It has taken me forever to write this particular article. While I would normally blame lethal doses of procrastination and Candy Crush; this time, my mind has been preoccupied with something entirely different – my plans for the new year!

This self-proclaimed (borderline) kiasu writer intends on accomplishing a lot in the next 365 days.

They’re not resolutions, though. I’m more of a planner, and I plan very much in advance. I make game plans – and not mere resolutions – to achieve my goals.

In 2013, I wanted to progress as a journalist so I decided (like, half a year ahead) that I would spend three months as an intern for
R.AGE before starting my degree.

I had it all planned out: I took a four-month gap after completing my foundation in arts, I sent in my application two months before that, and I completed the internship.

Not only did I spend three good months with R.AGE, I also got to continue growing as a journalist as part of the BRATs editorial team. I guess it’s safe to say my 2013 game plan worked.

But I wouldn’t know if it’s the same for others.

A few weeks ago, The Star Online had a survey asking its readers if they normally keep to their new year’s resolutions. Although they have yet to reveal the overall statistics, I believe we can all agree that people hardly do, and I think I know why.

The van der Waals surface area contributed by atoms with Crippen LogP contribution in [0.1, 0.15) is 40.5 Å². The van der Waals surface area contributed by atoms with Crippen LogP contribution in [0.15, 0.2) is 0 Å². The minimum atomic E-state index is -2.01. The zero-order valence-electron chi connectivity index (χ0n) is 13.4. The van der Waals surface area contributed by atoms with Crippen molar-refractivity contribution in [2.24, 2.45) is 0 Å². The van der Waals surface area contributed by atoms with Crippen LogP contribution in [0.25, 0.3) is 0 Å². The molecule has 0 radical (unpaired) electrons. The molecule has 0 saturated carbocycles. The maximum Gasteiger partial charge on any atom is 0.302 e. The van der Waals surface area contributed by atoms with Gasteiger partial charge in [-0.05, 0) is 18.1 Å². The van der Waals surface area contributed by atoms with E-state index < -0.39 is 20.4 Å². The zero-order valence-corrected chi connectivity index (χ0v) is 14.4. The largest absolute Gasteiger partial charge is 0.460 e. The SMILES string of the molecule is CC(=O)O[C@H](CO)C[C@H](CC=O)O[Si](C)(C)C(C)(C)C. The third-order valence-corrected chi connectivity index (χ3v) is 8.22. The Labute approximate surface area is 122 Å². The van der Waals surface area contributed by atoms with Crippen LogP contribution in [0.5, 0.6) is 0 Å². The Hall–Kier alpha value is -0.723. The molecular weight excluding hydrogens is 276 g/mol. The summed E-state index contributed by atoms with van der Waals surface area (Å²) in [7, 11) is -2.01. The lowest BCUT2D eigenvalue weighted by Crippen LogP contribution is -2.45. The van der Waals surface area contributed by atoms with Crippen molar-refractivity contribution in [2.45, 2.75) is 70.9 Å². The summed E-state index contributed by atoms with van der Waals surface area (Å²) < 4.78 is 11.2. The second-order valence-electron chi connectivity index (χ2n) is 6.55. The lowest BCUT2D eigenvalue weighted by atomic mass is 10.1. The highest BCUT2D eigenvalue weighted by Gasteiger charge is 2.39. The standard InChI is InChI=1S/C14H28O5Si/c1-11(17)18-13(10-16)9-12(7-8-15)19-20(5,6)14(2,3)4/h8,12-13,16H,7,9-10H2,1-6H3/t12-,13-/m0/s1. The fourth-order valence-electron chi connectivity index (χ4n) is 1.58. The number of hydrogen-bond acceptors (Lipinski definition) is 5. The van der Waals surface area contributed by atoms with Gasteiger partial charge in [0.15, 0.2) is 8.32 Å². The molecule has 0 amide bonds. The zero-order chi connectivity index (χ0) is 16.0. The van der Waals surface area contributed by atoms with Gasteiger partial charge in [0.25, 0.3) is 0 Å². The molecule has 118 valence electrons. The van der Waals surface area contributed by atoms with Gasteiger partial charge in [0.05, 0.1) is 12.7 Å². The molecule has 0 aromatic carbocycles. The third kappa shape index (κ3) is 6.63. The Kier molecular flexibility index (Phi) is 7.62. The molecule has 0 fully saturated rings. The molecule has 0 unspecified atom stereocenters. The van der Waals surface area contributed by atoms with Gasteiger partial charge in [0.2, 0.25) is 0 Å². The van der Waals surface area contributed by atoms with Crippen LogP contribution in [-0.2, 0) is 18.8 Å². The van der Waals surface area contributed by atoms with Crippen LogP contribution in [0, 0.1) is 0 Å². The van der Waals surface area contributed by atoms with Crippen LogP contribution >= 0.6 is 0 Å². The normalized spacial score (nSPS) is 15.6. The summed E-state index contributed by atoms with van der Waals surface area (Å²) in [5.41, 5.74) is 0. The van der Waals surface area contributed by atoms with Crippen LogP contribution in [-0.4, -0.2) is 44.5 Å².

Just the other day, a friend tweeted: “It’s almost 2014 and I haven’t started writing my resolutions. But it’s not like I follow them anyway.”

Perhaps we young people today are starting to lose our focus and direction to accomplish things. We’re so susceptible to distractions, laziness, complacency and temptation. We get bored so easily.

And that’s why the idea of resolutions has lost its value. They’re just a spark of temporary motivation brought about by some illusion of a new beginning at the start of the calendar year.

Yet we still try to make promises to ourselves on new year’s eve with hopes that, this time, it’s different.

From what I’ve learnt, especially in the past year, resolutions made without some kind of game plan usually end up fruitless.

So this year, try planning out your resolutions instead. Don’t just set a goal – plot out your journey to get there. And if you asked me, being a little kiasu helps sometimes.

On behalf of the BRATs, I would like to wish you all a happy 2014, and happy game planning!

The writer is the editor of the BRATs editorial team. BRATs is The Star’s young journalist programme, organised by R.AGE. For more information, go to

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